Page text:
Challenges of Future Electromobility

Developing and promoting this type of energy could reduce pollutants in several cities by up to 30%.
Illustration of an electric bike for electromobility
Mexico City residents spend 152 hours a year commuting, the equivalent of six days and eight hours of traffic. (Illustration: Ana Cristina Espinosa / TecScience)

Mobility and transport are essential to life. Jorge Lozoya, a mechatronics research professor at Tec de Monterrey, explained that “mobility is the effort made to travel from point A to point B, while other people are moving from point C to point D.”

Transport refers to the vehicle you travel in, whether it be a bicycle, bus, car, or other means of transport.

Stress, tiredness, frustration, and anger are some feelings people can experience when daily commutes are long, unsafe, and problematic. In our country alone, people spend 152 hours a year commuting in Mexico City, the equivalent of six days and eight hours in traffic, according to the 2023 TomTom Traffic Index report that evaluates 387 cities.

According to a 2023 survey by Time Out magazine, Berlin has one of the best transport systems in the world, with users describing it as comfortable, safe and always on time.

In Mexico, the Mexican Institute for Competitiveness (IMCO) performed an analysis of mobility and transport conditions in the State of Mexico, the most populated state in the country, which revealed a considerable lack of transparency in the conditions and characteristics of vehicles, high levels of public insecurity, and high costs in terms of both money and time.

Fossil Fuels and Their Impact

Fossil fuels are energetic materials from decomposed plants and other organisms that lived thousands or millions of years ago. After their death, these organisms became buried and subjected to high pressures and temperatures below Earth’s surface.

The remains were transformed into carbon- and hydrogen-rich substances such as coal, oil, and natural gas. It’s estimated that the 80% of the world’s energy comes from these so-called non-renewable fuels.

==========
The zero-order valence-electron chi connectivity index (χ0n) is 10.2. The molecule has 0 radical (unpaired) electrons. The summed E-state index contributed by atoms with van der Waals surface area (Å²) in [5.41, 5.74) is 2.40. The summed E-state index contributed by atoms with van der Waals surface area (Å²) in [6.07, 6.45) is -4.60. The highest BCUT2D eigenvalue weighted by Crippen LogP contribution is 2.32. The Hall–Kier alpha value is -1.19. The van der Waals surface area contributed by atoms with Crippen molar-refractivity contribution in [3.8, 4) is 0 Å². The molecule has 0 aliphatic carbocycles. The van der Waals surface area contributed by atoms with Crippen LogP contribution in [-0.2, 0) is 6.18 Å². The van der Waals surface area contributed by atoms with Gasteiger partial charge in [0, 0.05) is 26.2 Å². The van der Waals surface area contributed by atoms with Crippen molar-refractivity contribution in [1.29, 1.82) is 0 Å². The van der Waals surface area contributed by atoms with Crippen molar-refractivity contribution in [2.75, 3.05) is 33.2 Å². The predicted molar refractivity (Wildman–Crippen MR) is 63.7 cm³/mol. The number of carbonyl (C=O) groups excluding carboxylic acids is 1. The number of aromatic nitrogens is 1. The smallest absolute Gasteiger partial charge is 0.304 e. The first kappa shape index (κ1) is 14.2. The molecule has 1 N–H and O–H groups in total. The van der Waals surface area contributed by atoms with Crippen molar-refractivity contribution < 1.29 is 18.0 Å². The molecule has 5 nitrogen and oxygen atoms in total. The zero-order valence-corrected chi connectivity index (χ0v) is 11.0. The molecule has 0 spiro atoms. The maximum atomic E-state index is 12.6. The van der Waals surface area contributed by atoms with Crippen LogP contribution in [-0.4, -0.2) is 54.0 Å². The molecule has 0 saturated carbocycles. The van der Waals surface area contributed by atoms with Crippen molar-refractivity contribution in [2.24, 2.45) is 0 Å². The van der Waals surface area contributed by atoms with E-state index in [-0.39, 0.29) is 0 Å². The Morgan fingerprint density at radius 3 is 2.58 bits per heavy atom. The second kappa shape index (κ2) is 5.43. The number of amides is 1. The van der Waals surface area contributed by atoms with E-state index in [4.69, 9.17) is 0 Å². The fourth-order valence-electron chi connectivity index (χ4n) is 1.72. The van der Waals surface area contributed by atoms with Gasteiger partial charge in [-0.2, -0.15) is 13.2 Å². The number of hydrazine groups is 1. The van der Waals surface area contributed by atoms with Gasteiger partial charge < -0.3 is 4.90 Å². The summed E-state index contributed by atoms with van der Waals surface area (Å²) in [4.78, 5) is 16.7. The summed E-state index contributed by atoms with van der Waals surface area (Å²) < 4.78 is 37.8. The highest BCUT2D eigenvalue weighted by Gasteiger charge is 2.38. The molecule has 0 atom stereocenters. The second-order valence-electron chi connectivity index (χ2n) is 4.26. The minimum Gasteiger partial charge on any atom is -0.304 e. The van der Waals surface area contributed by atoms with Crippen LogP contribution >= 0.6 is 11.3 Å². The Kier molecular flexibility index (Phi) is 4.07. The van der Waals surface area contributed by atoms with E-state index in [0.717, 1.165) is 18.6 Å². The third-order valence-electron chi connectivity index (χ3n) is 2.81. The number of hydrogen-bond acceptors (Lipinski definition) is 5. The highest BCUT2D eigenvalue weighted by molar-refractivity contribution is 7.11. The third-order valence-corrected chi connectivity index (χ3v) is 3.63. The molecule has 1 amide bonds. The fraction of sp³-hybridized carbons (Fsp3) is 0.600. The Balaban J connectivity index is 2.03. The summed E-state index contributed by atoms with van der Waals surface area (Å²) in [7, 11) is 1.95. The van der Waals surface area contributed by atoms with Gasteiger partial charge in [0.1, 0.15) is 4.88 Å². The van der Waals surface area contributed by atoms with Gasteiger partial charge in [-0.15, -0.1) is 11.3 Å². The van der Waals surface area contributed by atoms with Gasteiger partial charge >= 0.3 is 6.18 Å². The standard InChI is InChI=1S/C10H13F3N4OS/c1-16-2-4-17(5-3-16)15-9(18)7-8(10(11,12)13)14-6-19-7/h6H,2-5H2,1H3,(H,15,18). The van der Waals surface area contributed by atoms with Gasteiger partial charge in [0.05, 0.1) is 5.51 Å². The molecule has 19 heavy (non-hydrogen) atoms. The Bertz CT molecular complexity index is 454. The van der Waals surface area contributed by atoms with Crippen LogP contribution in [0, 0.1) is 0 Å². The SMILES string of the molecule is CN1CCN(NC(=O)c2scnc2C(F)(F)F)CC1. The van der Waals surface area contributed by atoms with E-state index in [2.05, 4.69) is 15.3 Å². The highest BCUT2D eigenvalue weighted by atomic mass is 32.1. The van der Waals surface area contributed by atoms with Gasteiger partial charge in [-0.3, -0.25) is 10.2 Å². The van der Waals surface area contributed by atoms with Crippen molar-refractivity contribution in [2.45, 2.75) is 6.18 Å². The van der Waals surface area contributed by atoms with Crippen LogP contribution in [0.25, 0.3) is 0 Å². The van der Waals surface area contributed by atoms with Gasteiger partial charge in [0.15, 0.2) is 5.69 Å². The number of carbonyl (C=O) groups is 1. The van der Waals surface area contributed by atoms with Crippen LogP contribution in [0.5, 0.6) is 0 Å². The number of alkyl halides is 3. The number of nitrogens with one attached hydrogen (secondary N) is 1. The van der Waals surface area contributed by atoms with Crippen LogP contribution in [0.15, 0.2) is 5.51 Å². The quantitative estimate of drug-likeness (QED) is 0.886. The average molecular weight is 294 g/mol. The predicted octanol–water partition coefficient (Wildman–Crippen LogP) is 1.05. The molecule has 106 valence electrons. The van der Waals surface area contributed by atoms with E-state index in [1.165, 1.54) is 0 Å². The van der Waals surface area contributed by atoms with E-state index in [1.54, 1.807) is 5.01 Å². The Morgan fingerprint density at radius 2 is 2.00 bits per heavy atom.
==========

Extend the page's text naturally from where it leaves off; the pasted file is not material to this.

Why Opt for Electromobility?

Electromobility consists of generating electricity from renewable sources such as sunlight, wind, and water and distributing it to cities and vehicles with electric motors. This approach reduces pollution by decreasing the pollutants associated with the use of fossil fuels.

Developing and promoting this type of energy can greatly benefit the environment. According to Jorge Lozoya, this technology “can save us: we can reduce up to 30% of city pollution with it.”

The Challenge of Lithium Batteries

Lithium is mined to manufacture the batteries used in cellphones, computers and electric vehicles, which are key to reducing dependence on fossil fuels. Although lithium batteries help reduce carbon emissions, they have some drawbacks. Extraction of the metal consumes at least 21 million liters of water per day and generates pollution from sulfuric acid and sodium hydroxide.

According to the Mexican Association of the Automotive Industry, Mexico is expected to become the leader in electric car sales in Latin America. Electric vehicle sales have increased annually, which could be an advantage for the country. However, electromobility still faces several challenges and issues:

  • A plan is needed to manage lithium batteries at the end of their useful life.
  • Electric charging stations must be accessible, and the cost of vehicles must be reasonable.

Mexico already has electromobility in public transport such as Cable buses, Metrobuses, Trolleybuses, and the Metro Collective Transport System. The electrical substations in Mexico City feeding lines 1, 2 and 3 have been renovated.

Towards Sustainable Mobility

Electromobility won’t work alone. We need to include other actions like active mobility, which means people using their bodies to move around, such as by walking, cycling, roller skating, skateboarding, and skateboarding.

Active mobility analyst Daniela García highlighted the importance of sustainable mobility, and “safe and accessible streets for all, including people with disabilities.”

It’s never too late to start working towards the mobility and transport of the future. Here are some options:

  • Always take public transport
  • Walk as much as possible
  • If you’re not going far, walk or cycle.
  • Try carpooling

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Estefanía Quartino